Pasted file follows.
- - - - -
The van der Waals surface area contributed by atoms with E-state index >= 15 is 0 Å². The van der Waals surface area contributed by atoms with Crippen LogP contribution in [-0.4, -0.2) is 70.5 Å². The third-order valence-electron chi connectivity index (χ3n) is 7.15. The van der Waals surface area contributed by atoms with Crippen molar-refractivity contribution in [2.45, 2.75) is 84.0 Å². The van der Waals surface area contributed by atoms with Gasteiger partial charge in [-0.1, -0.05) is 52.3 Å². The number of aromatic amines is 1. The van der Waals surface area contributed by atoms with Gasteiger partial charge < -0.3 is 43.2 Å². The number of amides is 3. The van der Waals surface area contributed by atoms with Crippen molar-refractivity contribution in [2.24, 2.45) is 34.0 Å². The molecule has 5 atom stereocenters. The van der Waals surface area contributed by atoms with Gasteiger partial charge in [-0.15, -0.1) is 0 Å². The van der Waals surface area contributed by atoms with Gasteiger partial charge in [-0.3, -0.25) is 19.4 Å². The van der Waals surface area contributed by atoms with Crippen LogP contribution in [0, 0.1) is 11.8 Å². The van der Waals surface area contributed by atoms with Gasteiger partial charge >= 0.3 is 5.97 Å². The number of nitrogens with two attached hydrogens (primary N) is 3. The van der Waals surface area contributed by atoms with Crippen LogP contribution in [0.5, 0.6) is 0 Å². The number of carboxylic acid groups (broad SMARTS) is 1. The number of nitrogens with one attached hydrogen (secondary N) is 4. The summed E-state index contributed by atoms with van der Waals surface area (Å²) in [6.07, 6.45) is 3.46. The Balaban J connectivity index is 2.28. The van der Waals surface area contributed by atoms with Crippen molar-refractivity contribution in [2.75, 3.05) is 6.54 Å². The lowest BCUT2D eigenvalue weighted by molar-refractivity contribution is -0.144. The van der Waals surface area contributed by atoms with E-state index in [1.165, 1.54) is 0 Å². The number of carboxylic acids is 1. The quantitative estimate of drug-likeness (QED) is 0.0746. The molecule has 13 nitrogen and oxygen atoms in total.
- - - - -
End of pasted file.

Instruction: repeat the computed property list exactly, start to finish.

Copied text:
The van der Waals surface area contributed by atoms with E-state index >= 15 is 0 Å². The van der Waals surface area contributed by atoms with Crippen LogP contribution in [-0.4, -0.2) is 70.5 Å². The third-order valence-electron chi connectivity index (χ3n) is 7.15. The van der Waals surface area contributed by atoms with Crippen molar-refractivity contribution in [2.45, 2.75) is 84.0 Å². The van der Waals surface area contributed by atoms with Gasteiger partial charge in [-0.1, -0.05) is 52.3 Å². The number of aromatic amines is 1. The van der Waals surface area contributed by atoms with Gasteiger partial charge < -0.3 is 43.2 Å². The number of amides is 3. The van der Waals surface area contributed by atoms with Crippen molar-refractivity contribution in [2.24, 2.45) is 34.0 Å². The molecule has 5 atom stereocenters. The van der Waals surface area contributed by atoms with Gasteiger partial charge in [-0.15, -0.1) is 0 Å². The van der Waals surface area contributed by atoms with Gasteiger partial charge in [-0.3, -0.25) is 19.4 Å². The van der Waals surface area contributed by atoms with Crippen LogP contribution in [0, 0.1) is 11.8 Å². The van der Waals surface area contributed by atoms with Gasteiger partial charge >= 0.3 is 5.97 Å². The number of nitrogens with two attached hydrogens (primary N) is 3. The van der Waals surface area contributed by atoms with Crippen LogP contribution in [0.5, 0.6) is 0 Å². The number of carboxylic acid groups (broad SMARTS) is 1. The number of nitrogens with one attached hydrogen (secondary N) is 4. The summed E-state index contributed by atoms with van der Waals surface area (Å²) in [6.07, 6.45) is 3.46. The Balaban J connectivity index is 2.28. The van der Waals surface area contributed by atoms with Crippen molar-refractivity contribution in [2.75, 3.05) is 6.54 Å². The lowest BCUT2D eigenvalue weighted by molar-refractivity contribution is -0.144. The van der Waals surface area contributed by atoms with E-state index in [1.165, 1.54) is 0 Å². The number of carboxylic acids is 1. The quantitative estimate of drug-likeness (QED) is 0.0746. The molecule has 13 nitrogen and oxygen atoms in total.